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Senator: DREAM Act’s Passage by Congress Would Complete President’s Action on ‘Undocumented’ Youth

WASHINGTON – Launching a new website that features the stories of immigrant students who once felt the need to “live in the shadows,” U.S. Sen. Richard Durbin, D-Illinois, said Tuesday that the DREAM Act will become law if advocates follow the example set by the Civil Rights Movement.

“During the Civil Rights Movement, hearts and minds weren’t changed by debates about abstract principles like equal protection,” Durbin said at the Center for American Progress during a talk about the future of the DREAM Act, which he authored over a decade ago to grant relief from deportation to certain young people brought to the United States as children.

Rather, he said, the Civil Rights Movement achieved its objectives after individuals such as then-activist John Lewis, now a U.S. Congressman from Georgia, and other voting-rights marchers crossed the Edmund Pettus Bridge outside Selma, Alabama. State troopers and local law enforcement officers attacked the marchers in an incident known as Bloody Sunday.

Lewis “became the face of the Civil Rights Movement for so many people in the same way Dreamers have come out knowing they face deportation,” Durbin said. “They’re prepared to step up.”

Durbin’s talk Tuesday comes a little more than a month after the Obama administration announced its Deferred Action Process for a select group of young people brought to the United States as young children.

Durbin commended President Obama for taking the action, which tentatively and administratively accomplishes some of what the DREAM Act would accomplish legislatively.

“This decision will give these young people and many others like them [an opportunity] to come out of the shadows,” Durbin said.

But Durbin noted how “a future president could change this policy.”

“Ultimately the responsibility lies with Congress,” Durbin said of passing the DREAM Act, which he said would give people “freedom from fear of deportation and a clear path to citizenship in America.”

“The DREAM Act would give Dreamers the opportunity to become future leaders of America,” Durbin said, using the name that has been bestowed upon students who stand to benefit from the DREAM Act.

Many of the Dreamers whose stories Durbin has told on the Senate floor were on hand at Tuesday’s event.

All of them had either obtained college degrees or were majoring in subjects that ranged from architecture and engineering to nursing and education.

Diverse asked the Dreamers if they had considered tying their higher education accomplishments and DREAM Act advocacy to the Obama administration’s goal to get the United States to once again have the highest proportion of college graduates in the world by 2020.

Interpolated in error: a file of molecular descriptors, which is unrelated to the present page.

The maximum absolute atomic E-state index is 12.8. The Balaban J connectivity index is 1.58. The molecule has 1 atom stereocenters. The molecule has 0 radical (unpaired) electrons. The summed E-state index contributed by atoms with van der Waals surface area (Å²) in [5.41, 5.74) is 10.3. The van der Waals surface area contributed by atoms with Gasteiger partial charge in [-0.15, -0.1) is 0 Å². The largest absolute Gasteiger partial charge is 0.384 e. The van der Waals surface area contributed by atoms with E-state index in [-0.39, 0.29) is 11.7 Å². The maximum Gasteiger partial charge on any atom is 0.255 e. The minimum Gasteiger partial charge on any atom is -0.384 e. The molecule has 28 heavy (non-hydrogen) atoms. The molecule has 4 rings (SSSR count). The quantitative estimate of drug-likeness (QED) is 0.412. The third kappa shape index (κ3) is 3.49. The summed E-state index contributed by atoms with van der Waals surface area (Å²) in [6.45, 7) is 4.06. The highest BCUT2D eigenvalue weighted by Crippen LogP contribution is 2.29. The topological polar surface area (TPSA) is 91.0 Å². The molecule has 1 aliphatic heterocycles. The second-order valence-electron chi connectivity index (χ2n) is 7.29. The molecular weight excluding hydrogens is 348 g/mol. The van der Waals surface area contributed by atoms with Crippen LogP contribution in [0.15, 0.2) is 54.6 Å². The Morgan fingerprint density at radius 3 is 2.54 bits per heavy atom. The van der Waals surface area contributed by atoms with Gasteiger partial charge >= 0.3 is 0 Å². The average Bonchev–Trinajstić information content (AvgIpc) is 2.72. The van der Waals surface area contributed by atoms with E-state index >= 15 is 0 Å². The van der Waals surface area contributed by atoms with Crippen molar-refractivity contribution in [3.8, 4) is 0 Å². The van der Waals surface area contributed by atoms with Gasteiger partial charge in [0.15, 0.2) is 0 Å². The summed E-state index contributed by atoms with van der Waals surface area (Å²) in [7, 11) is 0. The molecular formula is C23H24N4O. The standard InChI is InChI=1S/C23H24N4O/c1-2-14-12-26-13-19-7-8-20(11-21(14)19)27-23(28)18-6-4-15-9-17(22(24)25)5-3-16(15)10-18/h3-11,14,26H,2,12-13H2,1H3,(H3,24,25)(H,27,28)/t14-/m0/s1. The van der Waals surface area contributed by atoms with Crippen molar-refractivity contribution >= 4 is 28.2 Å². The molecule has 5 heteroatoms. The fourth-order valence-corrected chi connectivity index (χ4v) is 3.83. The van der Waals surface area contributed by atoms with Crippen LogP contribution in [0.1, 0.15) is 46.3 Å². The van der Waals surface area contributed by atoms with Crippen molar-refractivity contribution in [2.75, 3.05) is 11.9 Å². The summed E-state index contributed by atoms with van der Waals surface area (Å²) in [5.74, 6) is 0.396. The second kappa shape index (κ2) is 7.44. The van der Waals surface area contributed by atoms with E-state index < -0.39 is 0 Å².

“We’ve actually done that,” said Tolu Olubunmi, a Dreamer who was brought to the U.S. as a child from Nigeria and who graduated with a bachelor’s degree in chemical engineering from Washington and Lee University in 2002, but who has not been able to work as a chemical engineer in the United States because she is “undocumented.”

“We’ve shown the numbers,” Olubunmi said. Estimates put the potential number of Dreamers as high as 1.4 million.

Olubunmi said the message that she and other Dreamers have sent to the Obama administration is: “You can get to your goal a little easier if you get all of these amazing, talented immigrants to help you out with that.”

“It’s the truth,” Olubunmi said. “We’re going to go to college anyway. Why not take advantage of that? Why not use that to make [the U.S.] the amazing place that it is? It could be even better if we could accept that we’re in each other’s lives forever.”

Durbin — who recounted his own personal history as the descendant of immigrants from Lithuania — said the DREAM Act has strong bipartisan support, although not enough — at least not as of yet — to bypass Republican filibusters and make the DREAM Act law.

“The American people understand it makes no sense to send these talented people and many others like them away,” Durbin said. “We’ve invested in these young people. Now let’s get some return on our investment to make America an even stronger nation.”

Cesar Vargas, a Dreamer who was brought to the U.S. from Mexico by his parents when he was 5, expressed similar thoughts.

“We want an opportunity to earn our citizenship, our place in this country,” said Vargas, who recently graduated from the City University of New York School of Law.

Vargas spoke of plans to become a military lawyer, work on behalf of disabled veterans and espouse a philosophy wherein the military’s primary aim is peace, not war. He also plans to become a prosecutor.

“We want an opportunity to really become a part of our community,” Vargas said.

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